Lobbying Affiliate: MML&K Government Solutions
{ Banner Image }

Real Estate Law Blog

Make sure you're on solid ground before you break it.

Contact Us

* Indicates a required field.

Categories

McBrayer Blogs

Kentucky Real Estate Licensees: New Regulations WILL Affect You

As you probably know by now, all Administrative Regulations (201 KAR 11) governing the practice of real estate for licensees in Kentucky were touched by the legislature in some way in 2019. Some were repealed, some had changes almost too small to detect, some had major changes that altered the practice of real estate dramatically, some codified the interpretations of the regulations from the past, and some were just moved from one location to another in Chapter 11.

For Sale SignThese regulations, for the most part, went into effect on December 16, 2019. There were a few that will not take effect until later in 2020, and one that will not take until 2021. What surprised many of us was the fact that the moment they were “gaveled” by the chair of the Licensing, Occupations, & Administrative Regulations Committee, they became effective immediately! Over 20,000 licensees were subject to these regulations at that moment, and most of the licensees were completely unaware of them. For that matter, there are still many licensees trying to learn and follow these new regulations.

Because it is too much to cover all these changes in one blog (it takes a six hour class to cover all of them), this article features one of the more impactful regulations changes that many licensees may still not recognize, which is the addition of new definitions to the regulations.

201 KAR 11:011 now includes 47 definitions, some of which were taken from sections of the old version of the regulations, some were taken from real estate treatises, and some have uncertain origin. Regardless, they are part of the regulations now! Four of the major changes in the practice of real estate were to the definitions of “team or teams,” “team leader,” “without delay,” and “without unreasonable delay.”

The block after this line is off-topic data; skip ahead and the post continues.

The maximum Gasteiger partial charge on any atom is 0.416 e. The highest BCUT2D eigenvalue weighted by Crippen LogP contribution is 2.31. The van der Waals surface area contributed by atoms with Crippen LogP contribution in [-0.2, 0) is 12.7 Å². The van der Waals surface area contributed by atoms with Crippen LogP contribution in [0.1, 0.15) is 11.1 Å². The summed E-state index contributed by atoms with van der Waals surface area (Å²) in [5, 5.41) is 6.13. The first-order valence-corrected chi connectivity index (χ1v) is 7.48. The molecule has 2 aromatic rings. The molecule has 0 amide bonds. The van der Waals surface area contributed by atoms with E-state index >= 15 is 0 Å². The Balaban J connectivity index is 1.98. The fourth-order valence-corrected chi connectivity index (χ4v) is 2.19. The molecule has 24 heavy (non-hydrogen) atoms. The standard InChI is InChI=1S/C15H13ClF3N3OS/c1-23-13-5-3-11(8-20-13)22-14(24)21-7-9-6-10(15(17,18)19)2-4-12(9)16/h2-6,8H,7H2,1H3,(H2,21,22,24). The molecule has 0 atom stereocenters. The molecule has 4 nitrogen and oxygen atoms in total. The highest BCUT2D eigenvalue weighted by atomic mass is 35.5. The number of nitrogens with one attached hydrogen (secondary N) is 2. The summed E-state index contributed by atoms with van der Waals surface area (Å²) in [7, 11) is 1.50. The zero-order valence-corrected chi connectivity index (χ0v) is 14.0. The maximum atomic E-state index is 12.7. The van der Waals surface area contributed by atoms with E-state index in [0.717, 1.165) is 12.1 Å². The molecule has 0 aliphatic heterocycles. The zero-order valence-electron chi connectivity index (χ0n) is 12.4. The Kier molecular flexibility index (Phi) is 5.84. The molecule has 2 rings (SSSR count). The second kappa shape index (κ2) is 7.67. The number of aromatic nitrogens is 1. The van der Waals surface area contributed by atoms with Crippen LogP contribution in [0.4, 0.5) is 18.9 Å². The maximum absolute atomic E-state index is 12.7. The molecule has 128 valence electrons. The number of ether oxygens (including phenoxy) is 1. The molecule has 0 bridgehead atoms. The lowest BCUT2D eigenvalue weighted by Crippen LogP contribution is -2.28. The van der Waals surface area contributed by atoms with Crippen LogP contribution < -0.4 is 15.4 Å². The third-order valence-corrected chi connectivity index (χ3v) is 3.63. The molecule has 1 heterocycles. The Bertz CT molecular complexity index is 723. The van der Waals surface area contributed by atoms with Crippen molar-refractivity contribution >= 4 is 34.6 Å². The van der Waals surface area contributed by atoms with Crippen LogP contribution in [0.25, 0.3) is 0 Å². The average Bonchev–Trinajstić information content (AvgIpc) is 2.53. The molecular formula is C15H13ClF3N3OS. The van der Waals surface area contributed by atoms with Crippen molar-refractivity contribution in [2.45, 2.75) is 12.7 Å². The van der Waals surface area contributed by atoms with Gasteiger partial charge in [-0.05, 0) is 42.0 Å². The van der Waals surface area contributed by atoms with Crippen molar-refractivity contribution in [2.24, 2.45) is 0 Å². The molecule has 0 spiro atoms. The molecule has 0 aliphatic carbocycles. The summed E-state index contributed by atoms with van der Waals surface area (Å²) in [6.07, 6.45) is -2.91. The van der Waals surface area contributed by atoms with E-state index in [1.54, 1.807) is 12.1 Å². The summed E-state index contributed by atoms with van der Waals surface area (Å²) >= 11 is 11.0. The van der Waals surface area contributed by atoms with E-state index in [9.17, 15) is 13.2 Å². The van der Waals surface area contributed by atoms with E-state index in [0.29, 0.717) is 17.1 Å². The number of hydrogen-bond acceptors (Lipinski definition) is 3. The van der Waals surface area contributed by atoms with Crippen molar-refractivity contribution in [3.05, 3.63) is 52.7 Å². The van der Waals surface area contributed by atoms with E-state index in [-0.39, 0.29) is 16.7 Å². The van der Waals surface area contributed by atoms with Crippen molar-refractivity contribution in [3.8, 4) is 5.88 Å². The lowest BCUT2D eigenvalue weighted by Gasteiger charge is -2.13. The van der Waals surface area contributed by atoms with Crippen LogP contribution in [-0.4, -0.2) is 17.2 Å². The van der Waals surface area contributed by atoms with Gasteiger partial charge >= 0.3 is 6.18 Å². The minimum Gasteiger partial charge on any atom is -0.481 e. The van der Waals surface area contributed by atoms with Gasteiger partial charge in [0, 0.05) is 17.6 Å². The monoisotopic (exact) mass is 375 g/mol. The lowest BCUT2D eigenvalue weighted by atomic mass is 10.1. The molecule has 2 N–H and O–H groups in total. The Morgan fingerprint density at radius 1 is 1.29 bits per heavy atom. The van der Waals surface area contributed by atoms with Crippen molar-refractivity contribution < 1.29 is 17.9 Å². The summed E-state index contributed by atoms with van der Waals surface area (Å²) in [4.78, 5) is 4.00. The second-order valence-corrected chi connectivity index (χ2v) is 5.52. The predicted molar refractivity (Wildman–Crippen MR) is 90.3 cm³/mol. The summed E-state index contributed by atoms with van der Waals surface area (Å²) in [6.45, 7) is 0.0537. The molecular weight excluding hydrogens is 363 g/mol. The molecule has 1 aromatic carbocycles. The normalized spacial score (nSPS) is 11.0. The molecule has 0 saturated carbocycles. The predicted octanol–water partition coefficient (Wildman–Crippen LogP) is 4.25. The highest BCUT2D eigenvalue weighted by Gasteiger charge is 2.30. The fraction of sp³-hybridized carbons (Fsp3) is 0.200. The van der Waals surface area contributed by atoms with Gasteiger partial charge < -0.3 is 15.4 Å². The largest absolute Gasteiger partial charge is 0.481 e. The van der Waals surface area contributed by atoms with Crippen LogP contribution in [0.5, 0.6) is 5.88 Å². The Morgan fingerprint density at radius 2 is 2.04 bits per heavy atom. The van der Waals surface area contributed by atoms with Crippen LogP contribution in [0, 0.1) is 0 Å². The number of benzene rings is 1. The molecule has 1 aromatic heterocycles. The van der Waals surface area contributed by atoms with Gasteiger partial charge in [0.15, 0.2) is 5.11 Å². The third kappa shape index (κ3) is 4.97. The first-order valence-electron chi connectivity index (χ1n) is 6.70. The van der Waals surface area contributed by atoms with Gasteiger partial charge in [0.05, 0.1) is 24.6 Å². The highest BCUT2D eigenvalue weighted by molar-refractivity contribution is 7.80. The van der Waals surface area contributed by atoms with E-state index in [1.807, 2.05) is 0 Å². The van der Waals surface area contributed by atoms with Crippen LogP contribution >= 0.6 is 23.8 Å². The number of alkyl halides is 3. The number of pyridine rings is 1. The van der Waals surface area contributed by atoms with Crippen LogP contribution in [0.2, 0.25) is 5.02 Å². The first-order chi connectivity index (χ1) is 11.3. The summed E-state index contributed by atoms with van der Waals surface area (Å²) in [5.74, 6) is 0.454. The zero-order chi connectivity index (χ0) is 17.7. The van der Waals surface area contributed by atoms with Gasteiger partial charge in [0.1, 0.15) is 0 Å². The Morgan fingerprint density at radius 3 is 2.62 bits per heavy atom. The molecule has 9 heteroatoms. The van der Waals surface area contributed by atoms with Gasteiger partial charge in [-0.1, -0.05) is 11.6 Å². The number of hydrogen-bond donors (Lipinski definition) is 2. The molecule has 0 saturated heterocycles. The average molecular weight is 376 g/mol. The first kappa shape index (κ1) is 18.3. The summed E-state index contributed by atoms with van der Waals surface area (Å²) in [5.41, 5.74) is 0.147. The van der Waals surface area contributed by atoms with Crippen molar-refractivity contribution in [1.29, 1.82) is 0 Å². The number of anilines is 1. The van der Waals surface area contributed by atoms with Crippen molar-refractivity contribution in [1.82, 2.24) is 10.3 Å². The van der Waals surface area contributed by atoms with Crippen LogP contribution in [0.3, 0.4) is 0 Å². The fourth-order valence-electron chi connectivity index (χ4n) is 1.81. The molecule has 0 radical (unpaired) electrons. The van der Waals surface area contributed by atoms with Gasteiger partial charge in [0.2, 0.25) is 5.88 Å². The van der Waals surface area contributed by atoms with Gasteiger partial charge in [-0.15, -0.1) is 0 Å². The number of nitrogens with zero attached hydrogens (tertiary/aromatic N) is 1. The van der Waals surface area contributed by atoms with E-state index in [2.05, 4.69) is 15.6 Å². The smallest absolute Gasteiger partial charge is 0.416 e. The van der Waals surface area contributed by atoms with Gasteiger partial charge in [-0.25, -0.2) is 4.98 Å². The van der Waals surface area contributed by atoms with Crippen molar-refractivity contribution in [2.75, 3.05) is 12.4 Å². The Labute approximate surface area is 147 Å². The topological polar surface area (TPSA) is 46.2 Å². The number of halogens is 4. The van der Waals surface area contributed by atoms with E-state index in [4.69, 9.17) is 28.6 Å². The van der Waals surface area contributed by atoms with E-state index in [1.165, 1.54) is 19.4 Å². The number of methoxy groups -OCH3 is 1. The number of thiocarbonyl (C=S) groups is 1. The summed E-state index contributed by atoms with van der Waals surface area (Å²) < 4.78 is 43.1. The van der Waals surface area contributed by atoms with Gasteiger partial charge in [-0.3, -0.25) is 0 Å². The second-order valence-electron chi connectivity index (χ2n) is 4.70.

“Team or Teams” and “Team Leader”

“Team,” “teams,” and “team leader” have never been defined in the license law. As you may know, the team concept is fairly new, although it has increased in popularity exponentially over the past few years. Until the new regulations, teams were operating without guidance from the Kentucky Real Estate Commission. Now, Subsection (39) of 201 KAR 11:011 defines team or teams as:

“…a group of licensees working together who are: (a) affiliated with the same principal broker; (b) led by a team leader; and (c) representing themselves to the public utilizing the same authorized alternate or assumed name to brand, advertise and broker real estate.”

The one issue that has arisen with this definition is the requirement of a “group” to be a team. There have been a number of teams that have only one member with either the belief that it was better branding or the hope of increasing its number over time. Either way, now one person cannot be a team.

Each group now must have a team leader and that individual must be designated by the principal broker to be head of the team. The principal broker is required to inform the KREC of the name of the team leader.

“Without Delay”